The Philadelphia DUI Law Blog

3 Smartphone Breathalyzers Have an App for DUI

Need an on-the-go breathalyzer for DUIs? There's an app for that.

This new class of pocket-sized Breathalyzers which connect with a smartphone which may help mobile users track their drinking. These Breathalyzer devices require connecting a smartphone via the headphone jack or through wireless Bluetooth connection and promise an accurate reading of your BAC on the go. While you should never drink and drive, these devices could help you avoid a DUI by monitoring your drinking throughout the evening.

With smartphone Breathalyzers growing in popularity in the smartphone market, here are three devices to consider:

1. Alcohoot: Alcohoot is the godfather of smartphone Breathalyzers. It's an external device that you plug into your headphone jack of either your smartphone or tablet. The user then blows into the attached mouthpiece and the device sends the user's blood alcohol concentration (BAC) to the app. From there, the user can track the number of drinks he or she has had throughout the night. Although Alcohoot can give you a general idea of what your BAC is, you shouldn't use it as a deciding factor of whether or not to get behind the wheel.

2. Breathometer: Besides having a nifty website that shows you how it works, Breathometer can track your BAC throughout the evening and give you an estimate of when you'll sober up. Similar to Alcohoot, Breathometer is a portable Breathalyzer that plugs into your phone's audio jack and the associated app can help you call a cab at the end of the night. Breathometer was also featured on the television show "Shark Tank."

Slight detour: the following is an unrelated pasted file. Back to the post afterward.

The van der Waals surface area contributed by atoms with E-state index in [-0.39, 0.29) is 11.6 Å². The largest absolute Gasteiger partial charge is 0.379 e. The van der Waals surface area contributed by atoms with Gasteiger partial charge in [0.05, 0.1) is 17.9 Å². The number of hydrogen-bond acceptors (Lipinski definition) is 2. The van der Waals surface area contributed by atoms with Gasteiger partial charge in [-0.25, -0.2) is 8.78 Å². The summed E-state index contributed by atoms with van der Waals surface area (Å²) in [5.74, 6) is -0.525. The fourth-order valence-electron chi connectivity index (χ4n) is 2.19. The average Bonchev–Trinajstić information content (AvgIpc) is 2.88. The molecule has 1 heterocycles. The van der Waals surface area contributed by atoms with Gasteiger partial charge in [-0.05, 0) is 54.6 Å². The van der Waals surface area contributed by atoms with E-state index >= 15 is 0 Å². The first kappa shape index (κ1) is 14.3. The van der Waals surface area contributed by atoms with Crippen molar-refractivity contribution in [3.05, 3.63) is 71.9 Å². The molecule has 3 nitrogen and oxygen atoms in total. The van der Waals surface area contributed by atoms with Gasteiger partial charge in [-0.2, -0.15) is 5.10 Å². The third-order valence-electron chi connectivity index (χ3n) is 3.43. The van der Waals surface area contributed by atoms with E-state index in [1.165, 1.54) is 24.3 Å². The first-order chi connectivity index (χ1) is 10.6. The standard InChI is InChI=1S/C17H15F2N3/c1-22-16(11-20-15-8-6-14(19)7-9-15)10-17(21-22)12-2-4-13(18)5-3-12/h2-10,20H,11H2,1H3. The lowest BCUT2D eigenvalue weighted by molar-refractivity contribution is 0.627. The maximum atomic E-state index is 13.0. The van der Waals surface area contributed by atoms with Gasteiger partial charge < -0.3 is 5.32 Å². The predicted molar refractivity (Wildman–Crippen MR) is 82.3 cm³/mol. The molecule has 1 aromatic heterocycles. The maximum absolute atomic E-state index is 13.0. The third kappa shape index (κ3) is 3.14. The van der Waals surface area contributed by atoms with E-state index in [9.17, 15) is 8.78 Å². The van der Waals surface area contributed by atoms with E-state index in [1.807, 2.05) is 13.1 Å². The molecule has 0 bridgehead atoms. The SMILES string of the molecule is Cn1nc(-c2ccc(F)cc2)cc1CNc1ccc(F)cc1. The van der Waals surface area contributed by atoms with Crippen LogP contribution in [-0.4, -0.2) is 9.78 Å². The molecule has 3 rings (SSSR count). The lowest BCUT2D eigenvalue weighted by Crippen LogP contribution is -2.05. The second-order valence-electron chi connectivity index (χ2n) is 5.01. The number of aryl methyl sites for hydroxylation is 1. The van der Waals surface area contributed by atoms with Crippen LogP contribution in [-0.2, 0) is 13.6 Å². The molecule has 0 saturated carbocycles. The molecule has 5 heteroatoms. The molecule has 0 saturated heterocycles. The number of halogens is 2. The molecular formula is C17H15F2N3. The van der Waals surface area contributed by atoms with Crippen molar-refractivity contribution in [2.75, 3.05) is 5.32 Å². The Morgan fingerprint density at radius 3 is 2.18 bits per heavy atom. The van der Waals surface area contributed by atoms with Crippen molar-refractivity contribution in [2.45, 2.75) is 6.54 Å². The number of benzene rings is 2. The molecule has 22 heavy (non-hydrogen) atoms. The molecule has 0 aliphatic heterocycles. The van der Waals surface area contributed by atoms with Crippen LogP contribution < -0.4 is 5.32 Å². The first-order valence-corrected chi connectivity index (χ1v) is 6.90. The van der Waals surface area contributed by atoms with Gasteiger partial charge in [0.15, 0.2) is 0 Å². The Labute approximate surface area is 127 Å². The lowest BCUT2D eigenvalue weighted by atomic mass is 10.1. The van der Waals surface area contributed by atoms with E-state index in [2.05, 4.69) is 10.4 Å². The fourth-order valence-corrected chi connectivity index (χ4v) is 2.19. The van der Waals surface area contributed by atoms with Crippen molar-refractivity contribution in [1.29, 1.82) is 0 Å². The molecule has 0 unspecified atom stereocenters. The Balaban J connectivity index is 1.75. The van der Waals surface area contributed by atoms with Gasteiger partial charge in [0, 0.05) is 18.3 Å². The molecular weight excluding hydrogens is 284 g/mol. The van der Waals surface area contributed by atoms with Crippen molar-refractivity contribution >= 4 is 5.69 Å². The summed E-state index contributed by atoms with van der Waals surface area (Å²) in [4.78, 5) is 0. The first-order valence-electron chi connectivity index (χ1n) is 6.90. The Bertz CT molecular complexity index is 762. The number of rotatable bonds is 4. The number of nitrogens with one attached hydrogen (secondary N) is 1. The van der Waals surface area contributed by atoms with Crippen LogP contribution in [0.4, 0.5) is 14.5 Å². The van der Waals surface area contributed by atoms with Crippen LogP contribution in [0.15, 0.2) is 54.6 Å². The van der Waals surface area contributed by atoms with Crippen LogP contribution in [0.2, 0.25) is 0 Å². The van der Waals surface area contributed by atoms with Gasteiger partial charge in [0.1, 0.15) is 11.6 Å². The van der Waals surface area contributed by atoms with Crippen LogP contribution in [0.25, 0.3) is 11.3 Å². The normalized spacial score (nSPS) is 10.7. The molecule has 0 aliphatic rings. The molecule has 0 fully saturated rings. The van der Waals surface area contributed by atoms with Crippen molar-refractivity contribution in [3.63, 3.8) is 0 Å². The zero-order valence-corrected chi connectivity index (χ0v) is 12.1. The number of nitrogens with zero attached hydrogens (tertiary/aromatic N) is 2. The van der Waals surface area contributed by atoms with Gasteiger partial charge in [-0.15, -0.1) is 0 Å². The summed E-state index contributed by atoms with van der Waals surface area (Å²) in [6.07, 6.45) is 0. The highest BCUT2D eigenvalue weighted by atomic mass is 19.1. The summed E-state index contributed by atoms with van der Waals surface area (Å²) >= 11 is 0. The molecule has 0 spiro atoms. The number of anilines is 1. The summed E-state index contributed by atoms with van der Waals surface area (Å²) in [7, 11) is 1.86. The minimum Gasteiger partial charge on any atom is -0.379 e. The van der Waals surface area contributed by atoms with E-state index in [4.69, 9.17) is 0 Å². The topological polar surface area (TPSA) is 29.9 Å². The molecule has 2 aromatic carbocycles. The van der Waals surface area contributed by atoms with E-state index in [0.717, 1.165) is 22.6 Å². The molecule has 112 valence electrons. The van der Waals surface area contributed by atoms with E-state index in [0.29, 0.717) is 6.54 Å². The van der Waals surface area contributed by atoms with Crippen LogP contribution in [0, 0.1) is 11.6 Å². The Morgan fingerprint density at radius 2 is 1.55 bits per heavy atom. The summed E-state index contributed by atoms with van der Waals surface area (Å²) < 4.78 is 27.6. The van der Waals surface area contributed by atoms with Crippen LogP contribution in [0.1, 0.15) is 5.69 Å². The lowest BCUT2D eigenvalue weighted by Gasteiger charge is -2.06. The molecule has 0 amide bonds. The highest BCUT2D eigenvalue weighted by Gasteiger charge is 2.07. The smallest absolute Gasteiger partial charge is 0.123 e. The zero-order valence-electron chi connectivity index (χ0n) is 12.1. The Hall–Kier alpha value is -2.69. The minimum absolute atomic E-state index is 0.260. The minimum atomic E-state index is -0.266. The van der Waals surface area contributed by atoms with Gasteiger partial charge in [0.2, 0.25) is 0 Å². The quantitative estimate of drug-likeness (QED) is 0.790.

3. BACTrack: What sets BACTrack apart from other smartphone breathalyzers is that connects via Bluetooth. Unlike Alcohoot and Breathometer, BACTrack doesn't physically plug into your phone. Instead it wirelessly records your BAC every time you blow into the device and links those results to the app via Bluetooth. BACTrack also allows you to take photos, add locations, drinks, and notes about your drinks. Just like Alcohoot and Breathometer, BACTrack is approved for use by the Food and Drug Administration.

Although smartphone Breathalyzers are helpful for monitoring your drinking levels, it won't prevent you from getting a DUI if you drink and drive. In Pennsylvania, the '"per se" BAC limit is 0.08.

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